You don’t own your own data, yet the private details about yourself and your life are the currency that much of the internet economy runs on. This makes zero sense. It's also why there's long been talk of finding a way for consumers to benefit from the value placed on their personal information. Revelations about the NSA's mass data surveillance brought the issue into the spotlight, and now we're starting to see companies float ideas for how users can better claim ownership of their personal data, and choose how and when they profit off of it.
The latest is a startup called Datacoup. It’s testing a program that would offer you $8 a month for permission to access information from your credit card transactions and social media accounts, MIT Technology Review reported today.
Datacoup is an data broker first and foremost: It makes money by scooping up and analyzing data on internet users and selling the insights to marketers. But unlike most of its competition, it's seeking to give the consumer some skin in the game, both by offering a monthly kickback and also giving you some say in which companies it can sell your profile to.
Data vaults that claim to protect your online identity and let you reclaim your data are springing up post-NSA. There are companies and services that help you understand and control your personal analytics and keep track of who's tracking you, to provide greater transparency. But not many have crossed the line into actually paying out cash.
Reputation.com is getting close: It plans to launch a consumer data vault that lets you share certain personal information with certain companies in exchange for discounts, perks, or special offers. The company doesn't have details yet, but says some major airlines have expressed interest in striking a deal. Say, you give the airline access to your financial info and can get flight points in return.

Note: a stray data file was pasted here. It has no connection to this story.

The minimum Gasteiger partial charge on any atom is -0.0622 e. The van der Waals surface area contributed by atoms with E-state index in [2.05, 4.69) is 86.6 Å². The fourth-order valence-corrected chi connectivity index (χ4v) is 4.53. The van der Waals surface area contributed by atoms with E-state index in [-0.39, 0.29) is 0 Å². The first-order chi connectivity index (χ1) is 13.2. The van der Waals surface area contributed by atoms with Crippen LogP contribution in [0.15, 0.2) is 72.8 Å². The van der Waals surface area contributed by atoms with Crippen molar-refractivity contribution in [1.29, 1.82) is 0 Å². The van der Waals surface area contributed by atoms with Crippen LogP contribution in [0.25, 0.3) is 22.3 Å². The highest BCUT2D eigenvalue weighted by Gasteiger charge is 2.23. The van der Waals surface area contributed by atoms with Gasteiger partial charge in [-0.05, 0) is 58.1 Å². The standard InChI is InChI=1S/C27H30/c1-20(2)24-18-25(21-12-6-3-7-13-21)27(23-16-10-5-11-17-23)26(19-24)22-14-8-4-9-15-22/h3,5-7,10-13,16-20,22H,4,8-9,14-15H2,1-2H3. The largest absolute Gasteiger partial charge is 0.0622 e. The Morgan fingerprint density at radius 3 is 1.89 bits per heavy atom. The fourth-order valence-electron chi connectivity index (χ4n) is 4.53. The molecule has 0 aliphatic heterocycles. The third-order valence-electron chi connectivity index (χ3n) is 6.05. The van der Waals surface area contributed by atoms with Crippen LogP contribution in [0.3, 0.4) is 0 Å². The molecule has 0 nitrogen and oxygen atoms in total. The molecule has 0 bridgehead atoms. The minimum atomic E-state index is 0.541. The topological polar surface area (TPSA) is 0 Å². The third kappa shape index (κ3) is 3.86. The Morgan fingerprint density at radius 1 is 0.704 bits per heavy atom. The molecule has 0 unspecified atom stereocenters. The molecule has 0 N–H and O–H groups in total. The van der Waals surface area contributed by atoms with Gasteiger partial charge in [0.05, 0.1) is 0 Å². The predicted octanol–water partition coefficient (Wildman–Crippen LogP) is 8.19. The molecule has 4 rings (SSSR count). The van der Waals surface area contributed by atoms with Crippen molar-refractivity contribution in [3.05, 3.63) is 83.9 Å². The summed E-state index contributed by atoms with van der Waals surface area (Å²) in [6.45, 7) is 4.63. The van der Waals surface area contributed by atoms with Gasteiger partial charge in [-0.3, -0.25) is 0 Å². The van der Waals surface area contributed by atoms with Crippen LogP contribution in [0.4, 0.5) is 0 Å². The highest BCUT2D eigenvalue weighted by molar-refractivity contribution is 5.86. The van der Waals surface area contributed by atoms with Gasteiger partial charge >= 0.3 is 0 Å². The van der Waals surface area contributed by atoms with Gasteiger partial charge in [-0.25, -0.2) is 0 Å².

As netizens become increasingly aware we're living in a surveillance economy, privacy concerns are definitely fueling the trend. Even some members of Congress are getting mighty uneasy with the fact that the multibillion-dollar consumer data trade operates almost entirely in secret. Now, perhaps we're starting to see a paradigm shift, from trying to stop web behemoths from tracking our digital footprints with privacy controls and and opt-outs, to figuring, if you can't beat 'em, join 'em.
For data brokers, involving the consumer in the transaction may also be a strategic business plan. Troves of random personal details aren’t in themselves useful to marketers and advertisers; it's usually the insights data brokers glean from them that’s valuable. By bringing the user in, companies could get unique access to distinguish themselves from the legions of brokers secretly tracking you around the web. Datacoup, for example, says it sets itself apart by mixing info from credit card transactions with social media behavior.
Can the business model work? So far no advertisers have bought data from the startup, Datacoup told the Technology Review, though it's still in its early stages. If you ask me, 100 bucks a year doesn't seem like much to make up for trading away your right to privacy. It'll be interesting to see if either side finds it's worth it. So far 1,500 people have signed up for the beta trial, and the company plans to open up the service to everyone in a few months.